Back in the 1980s, the industrial standard for measuring hot liquid melted metals’ temperature was to use handheld platinum thermocouples. These were directly inserted in the liquid metal, wait for few seconds and the device display showed you, in the end, the temperature. They had two big drawbacks though: were pretty expensive and most of the times single usage components. Also being close to very high-temperature objects posed a real-life threat to the people running these measurement operations. How can you get in this case objects’ temperature at a fair safe distance though? Solution relied upon processing their temperature in the infrared (IR) domain. At first glance a simple task to do, but in real life industrial conditions, you have a lot of water vapors, dust, fog, smoke and other media that severely affect your readings in a negative way.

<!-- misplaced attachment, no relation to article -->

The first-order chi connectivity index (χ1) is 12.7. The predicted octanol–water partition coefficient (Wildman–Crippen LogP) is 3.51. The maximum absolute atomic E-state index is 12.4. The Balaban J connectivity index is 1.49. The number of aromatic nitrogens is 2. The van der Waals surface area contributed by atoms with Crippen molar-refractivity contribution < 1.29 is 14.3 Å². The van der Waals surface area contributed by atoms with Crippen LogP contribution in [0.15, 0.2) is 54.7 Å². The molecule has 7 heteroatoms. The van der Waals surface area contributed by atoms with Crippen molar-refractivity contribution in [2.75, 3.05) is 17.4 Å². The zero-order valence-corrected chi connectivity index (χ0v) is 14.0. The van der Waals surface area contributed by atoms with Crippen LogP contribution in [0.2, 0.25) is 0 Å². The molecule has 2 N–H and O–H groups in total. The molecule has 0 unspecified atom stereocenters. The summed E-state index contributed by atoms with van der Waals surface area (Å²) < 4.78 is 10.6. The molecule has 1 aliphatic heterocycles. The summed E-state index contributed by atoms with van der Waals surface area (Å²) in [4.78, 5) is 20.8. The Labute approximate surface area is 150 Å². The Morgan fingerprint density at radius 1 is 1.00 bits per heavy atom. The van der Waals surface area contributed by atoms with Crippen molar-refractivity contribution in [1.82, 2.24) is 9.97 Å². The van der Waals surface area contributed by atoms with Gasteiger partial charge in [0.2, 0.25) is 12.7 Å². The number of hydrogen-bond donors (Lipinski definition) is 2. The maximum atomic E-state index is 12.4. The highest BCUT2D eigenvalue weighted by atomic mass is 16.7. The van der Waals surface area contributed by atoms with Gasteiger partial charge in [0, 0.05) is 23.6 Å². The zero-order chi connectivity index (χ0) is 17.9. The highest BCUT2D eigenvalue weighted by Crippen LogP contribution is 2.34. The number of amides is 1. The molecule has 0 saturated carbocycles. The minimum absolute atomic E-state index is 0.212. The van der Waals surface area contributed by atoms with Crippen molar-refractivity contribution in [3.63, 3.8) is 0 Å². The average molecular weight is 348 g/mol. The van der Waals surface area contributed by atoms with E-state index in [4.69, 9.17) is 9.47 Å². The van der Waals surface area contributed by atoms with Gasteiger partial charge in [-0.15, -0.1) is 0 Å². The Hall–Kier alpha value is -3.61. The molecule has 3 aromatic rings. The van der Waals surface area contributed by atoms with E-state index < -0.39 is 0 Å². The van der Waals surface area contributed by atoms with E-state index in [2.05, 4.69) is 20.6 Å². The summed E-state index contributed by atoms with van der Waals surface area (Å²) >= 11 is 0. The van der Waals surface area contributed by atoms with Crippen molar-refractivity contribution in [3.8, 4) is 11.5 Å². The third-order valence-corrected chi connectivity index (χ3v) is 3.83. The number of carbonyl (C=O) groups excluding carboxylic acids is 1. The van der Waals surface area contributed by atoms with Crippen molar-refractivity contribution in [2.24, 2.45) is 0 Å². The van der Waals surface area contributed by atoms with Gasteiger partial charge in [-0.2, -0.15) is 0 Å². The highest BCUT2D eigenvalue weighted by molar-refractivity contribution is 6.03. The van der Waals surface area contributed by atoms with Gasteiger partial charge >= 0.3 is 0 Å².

After more than 5 years of research and countless trial and error sensors attempts we had it: a pyrometer sensor embedded into a device capable of remotely measure objects temperature independently of their emissivity or environment’s present heavy conditions like dust, smoke or water vapors. Took another 10 years of tests and industrial validations and in 1997 Nicera, a Japanese sensors manufacturer, helped us bringing this innovative sensor solution into mass market production. Sensor name was: MAR-01 as a tribute to its creator Vasile Martinescu.